Sub-Saharan Africa

  • Agriculture vital to tackling effects of climate change

    Sam Otieno

    28/07/15

Speed read

  • Sub-Saharan Africa relies on rainfall for 95 per cent of crop production

  • A study shows crops such as maize and beans will be hit hard by climate change

  • Transformational changes including a focus on livestock farming may be needed

Agriculture should receive more attention as climate change could affect rainfall rates and patterns, resulting in more droughts and increased catastrophic flooding that could affect food production across the world, according to experts.

At a meeting of the United Nations Framework Convention on Climate Change (UNFCC) panel last month (1-11 June) in Bonn, Germany, the experts discussed the need to make agriculture more prominent in a global treaty on climate change expected to be signed in Paris, France in November-December this year.

“Something that is clear is that for most countries in Africa adaptation is a priority, but we need to understand the mitigation impacts of any implemented adaptation actions.”

 

Julian Ramirez-Villegas, The International Center for Tropical Agriculture (CIAT)


Scientists have warned that Sub-Saharan Africa is particularly vulnerable to the threat of El Nino as 95 per cent of its crop production area relies entirely on rainfall. Under climate change, this means that multiple stresses such as drought interact, causing large decreases in productivity.

The UNFCC Subsidiary Body for Scientific and Technological Advice (SBSTA) that marshals scientific evidence to support countries’ decisions to be included in the treaty, says that a central objective of agricultural research, extension, education and rural credit systems must be to help farmers and producers successfully adapt to changing climatic conditions.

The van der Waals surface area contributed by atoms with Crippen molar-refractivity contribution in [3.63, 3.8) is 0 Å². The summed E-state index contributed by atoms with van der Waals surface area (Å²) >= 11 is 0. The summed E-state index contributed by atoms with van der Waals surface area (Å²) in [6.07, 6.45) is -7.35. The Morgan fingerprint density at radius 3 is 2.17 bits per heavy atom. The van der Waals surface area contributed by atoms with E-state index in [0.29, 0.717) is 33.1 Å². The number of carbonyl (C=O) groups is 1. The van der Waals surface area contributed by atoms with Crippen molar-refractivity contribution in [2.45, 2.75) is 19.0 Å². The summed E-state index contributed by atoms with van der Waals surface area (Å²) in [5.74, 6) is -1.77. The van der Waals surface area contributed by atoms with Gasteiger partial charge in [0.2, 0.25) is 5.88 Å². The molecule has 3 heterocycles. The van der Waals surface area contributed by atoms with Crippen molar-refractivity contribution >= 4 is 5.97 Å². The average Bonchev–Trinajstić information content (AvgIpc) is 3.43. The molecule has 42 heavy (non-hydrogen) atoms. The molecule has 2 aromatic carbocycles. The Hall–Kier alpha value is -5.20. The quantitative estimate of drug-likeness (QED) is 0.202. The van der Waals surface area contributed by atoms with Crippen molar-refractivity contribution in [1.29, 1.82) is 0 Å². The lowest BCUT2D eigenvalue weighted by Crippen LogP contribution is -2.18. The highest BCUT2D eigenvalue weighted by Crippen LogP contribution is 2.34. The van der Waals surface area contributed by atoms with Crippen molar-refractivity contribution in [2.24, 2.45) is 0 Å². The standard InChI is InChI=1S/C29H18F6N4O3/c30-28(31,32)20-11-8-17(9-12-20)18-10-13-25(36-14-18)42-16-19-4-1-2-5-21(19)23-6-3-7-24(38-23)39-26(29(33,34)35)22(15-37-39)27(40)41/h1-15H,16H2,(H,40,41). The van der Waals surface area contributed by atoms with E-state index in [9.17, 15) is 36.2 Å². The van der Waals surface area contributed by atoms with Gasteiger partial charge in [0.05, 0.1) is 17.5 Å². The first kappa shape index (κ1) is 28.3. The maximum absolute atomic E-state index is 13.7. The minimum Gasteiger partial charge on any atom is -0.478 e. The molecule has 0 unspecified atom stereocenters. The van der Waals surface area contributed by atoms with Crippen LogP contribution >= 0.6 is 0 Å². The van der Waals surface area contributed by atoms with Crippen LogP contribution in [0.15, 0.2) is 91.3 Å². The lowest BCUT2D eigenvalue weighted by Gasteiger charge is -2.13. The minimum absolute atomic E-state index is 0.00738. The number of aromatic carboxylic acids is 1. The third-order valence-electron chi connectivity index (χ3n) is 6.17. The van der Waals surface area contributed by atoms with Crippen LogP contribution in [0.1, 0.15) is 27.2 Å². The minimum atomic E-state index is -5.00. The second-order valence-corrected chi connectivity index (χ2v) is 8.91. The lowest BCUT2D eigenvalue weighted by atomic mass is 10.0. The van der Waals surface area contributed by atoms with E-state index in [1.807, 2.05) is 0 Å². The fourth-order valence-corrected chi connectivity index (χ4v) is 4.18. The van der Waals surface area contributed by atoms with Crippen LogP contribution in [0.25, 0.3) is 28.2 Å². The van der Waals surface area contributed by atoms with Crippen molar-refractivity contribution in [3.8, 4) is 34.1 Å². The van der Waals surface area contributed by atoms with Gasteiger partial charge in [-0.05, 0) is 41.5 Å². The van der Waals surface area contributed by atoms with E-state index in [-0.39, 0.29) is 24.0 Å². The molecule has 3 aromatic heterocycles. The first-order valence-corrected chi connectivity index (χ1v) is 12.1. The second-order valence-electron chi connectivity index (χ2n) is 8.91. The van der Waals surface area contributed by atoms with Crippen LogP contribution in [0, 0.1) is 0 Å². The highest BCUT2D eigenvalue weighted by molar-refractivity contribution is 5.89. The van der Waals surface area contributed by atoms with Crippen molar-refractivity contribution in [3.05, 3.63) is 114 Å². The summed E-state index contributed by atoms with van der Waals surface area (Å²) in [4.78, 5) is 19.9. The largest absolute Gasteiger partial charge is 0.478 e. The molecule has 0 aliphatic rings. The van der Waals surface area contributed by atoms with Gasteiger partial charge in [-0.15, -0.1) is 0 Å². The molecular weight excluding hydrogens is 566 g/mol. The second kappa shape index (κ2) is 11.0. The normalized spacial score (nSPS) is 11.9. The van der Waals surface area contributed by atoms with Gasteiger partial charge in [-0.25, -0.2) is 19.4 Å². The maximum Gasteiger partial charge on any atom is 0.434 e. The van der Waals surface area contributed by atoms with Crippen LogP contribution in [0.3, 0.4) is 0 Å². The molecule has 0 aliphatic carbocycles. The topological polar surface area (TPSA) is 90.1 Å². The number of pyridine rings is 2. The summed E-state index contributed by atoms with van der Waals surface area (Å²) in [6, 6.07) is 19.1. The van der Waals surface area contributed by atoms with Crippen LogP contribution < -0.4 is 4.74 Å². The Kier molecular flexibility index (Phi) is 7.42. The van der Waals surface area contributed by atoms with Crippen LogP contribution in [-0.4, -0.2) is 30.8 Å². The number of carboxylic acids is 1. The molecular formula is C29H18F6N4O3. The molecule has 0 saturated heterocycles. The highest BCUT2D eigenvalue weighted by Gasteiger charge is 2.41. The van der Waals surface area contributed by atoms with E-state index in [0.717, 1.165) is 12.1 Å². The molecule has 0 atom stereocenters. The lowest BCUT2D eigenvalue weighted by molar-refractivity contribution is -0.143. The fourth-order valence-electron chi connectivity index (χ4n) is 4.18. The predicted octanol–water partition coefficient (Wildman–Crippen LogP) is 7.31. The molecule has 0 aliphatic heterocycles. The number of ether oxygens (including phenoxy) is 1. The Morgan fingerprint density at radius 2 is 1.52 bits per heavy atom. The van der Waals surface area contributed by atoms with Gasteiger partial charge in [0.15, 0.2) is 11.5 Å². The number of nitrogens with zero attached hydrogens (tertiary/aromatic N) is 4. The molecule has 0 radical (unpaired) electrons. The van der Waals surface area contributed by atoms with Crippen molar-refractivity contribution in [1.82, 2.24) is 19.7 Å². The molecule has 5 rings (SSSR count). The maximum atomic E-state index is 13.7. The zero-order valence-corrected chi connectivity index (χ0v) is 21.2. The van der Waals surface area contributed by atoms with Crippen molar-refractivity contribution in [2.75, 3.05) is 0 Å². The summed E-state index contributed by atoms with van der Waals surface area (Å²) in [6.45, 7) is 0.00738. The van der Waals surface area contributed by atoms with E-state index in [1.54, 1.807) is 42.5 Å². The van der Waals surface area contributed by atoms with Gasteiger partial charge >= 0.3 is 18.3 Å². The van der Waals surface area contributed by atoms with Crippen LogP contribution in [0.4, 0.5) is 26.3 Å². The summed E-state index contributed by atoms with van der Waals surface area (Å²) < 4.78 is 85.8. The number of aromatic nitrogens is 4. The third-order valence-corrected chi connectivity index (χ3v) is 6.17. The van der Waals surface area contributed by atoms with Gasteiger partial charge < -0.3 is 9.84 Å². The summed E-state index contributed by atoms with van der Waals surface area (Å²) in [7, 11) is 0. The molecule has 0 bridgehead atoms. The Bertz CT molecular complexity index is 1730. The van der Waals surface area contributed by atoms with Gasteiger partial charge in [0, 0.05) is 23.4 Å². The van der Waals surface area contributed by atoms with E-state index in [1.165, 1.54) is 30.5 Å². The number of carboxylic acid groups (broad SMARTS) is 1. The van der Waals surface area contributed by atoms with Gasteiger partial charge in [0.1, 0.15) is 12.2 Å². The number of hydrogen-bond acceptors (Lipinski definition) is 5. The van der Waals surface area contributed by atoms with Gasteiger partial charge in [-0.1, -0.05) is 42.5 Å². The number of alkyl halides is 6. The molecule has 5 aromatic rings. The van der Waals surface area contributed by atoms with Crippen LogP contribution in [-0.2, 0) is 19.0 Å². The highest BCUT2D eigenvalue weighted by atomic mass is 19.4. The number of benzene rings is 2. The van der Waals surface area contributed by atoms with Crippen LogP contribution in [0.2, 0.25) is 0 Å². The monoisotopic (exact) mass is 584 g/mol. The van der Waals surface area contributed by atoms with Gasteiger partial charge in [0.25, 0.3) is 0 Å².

SBSTA held workshops at the meeting to address the need to develop early warning systems on potential weather-related disruption in food production.

The CGIAR Research Program on Climate Change, Agriculture and Food Security (CCAFS) and its research partners such as the International Livestock Research Institute, the International Center for Tropical Agriculture (CIAT) and the International Research Institute for Climate and Society made presentations at the SBSTA discussions.
 
Bruce Campbell, the director of CCAFS, told SciDev.Net in an interview that the researchers assessed productivity using crop models that simulate plant growth and climatically-suitable areas using a climate envelope model.
 
They found that some crops such as maize, beans and coffee are very hard-hit in terms of both productivity in currently suitable areas.
 
“It is difficult to be prescriptive on adaptation and mitigation strategies because options and needs vary largely in space and time,” said Julian Ramirez-Villegas, a, who researches in climate change impacts and adaptation at CIAT. “Something that is clear is that for most countries in Africa adaptation is a priority, but we need to understand the mitigation impacts of any implemented adaptation actions.
 
Ramirez-Villegas said the priorities for adaptation are to improve the efficiency in the cropping systems through site-specific agriculture, which is a win-win for mitigation and food security, tackling specific stresses that become prevalent under climate change, and promoting livelihood diversification such as agroforestry. In some cases, the study found that transformational changes such as moving out of agriculture, or changing from crop to livestock production could be needed. These changes could occur through enabling policies and incentives.

Edith Ofwona-Adera, a senior program specialist in climate change and water at the Kenya office of the International Development Research Centre (IDRC), says research on agricultural productivity and climate change is essential to identify suitable crops and adaptation of climate strategies to help farmers.
 
This article has been produced by SciDev.Net's Sub-Saharan Africa desk.